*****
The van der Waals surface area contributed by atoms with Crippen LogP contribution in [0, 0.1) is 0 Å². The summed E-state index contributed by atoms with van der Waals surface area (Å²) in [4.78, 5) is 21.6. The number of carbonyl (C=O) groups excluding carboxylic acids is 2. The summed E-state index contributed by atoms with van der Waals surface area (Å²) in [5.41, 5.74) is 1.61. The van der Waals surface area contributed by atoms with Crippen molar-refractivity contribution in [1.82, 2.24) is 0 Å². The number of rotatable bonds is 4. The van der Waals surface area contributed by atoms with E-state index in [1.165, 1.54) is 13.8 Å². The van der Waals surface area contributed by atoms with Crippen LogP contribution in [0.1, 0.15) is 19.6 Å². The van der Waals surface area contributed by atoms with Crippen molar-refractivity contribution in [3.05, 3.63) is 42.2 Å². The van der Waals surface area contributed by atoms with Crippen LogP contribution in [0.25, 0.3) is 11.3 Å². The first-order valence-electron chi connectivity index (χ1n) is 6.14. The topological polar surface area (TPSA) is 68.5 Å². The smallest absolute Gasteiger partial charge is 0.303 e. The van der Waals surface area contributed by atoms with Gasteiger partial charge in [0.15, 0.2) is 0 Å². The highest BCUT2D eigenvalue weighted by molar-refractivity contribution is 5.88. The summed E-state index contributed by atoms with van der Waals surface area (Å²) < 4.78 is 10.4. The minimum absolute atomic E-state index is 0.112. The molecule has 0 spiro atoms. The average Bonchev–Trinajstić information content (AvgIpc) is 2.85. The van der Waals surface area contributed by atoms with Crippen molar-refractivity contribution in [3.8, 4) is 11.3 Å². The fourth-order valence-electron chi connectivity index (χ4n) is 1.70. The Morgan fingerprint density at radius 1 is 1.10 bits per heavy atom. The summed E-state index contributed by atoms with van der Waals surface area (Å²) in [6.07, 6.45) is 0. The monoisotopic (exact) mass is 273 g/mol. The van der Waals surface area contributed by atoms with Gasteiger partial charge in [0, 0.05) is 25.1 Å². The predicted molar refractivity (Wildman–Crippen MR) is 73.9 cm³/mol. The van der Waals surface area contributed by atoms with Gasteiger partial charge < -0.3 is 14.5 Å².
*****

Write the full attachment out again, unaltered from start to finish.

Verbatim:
The van der Waals surface area contributed by atoms with Crippen LogP contribution in [0, 0.1) is 0 Å². The summed E-state index contributed by atoms with van der Waals surface area (Å²) in [4.78, 5) is 21.6. The number of carbonyl (C=O) groups excluding carboxylic acids is 2. The summed E-state index contributed by atoms with van der Waals surface area (Å²) in [5.41, 5.74) is 1.61. The van der Waals surface area contributed by atoms with Crippen molar-refractivity contribution in [1.82, 2.24) is 0 Å². The number of rotatable bonds is 4. The van der Waals surface area contributed by atoms with E-state index in [1.165, 1.54) is 13.8 Å². The van der Waals surface area contributed by atoms with Crippen LogP contribution in [0.1, 0.15) is 19.6 Å². The van der Waals surface area contributed by atoms with Crippen molar-refractivity contribution in [3.05, 3.63) is 42.2 Å². The van der Waals surface area contributed by atoms with Crippen LogP contribution in [0.25, 0.3) is 11.3 Å². The first-order valence-electron chi connectivity index (χ1n) is 6.14. The topological polar surface area (TPSA) is 68.5 Å². The smallest absolute Gasteiger partial charge is 0.303 e. The van der Waals surface area contributed by atoms with Gasteiger partial charge in [0.15, 0.2) is 0 Å². The highest BCUT2D eigenvalue weighted by molar-refractivity contribution is 5.88. The summed E-state index contributed by atoms with van der Waals surface area (Å²) < 4.78 is 10.4. The minimum absolute atomic E-state index is 0.112. The molecule has 0 spiro atoms. The average Bonchev–Trinajstić information content (AvgIpc) is 2.85. The van der Waals surface area contributed by atoms with Crippen molar-refractivity contribution in [3.8, 4) is 11.3 Å². The fourth-order valence-electron chi connectivity index (χ4n) is 1.70. The Morgan fingerprint density at radius 1 is 1.10 bits per heavy atom. The summed E-state index contributed by atoms with van der Waals surface area (Å²) in [6.07, 6.45) is 0. The monoisotopic (exact) mass is 273 g/mol. The van der Waals surface area contributed by atoms with Gasteiger partial charge in [0, 0.05) is 25.1 Å². The predicted molar refractivity (Wildman–Crippen MR) is 73.9 cm³/mol. The van der Waals surface area contributed by atoms with Gasteiger partial charge < -0.3 is 14.5 Å².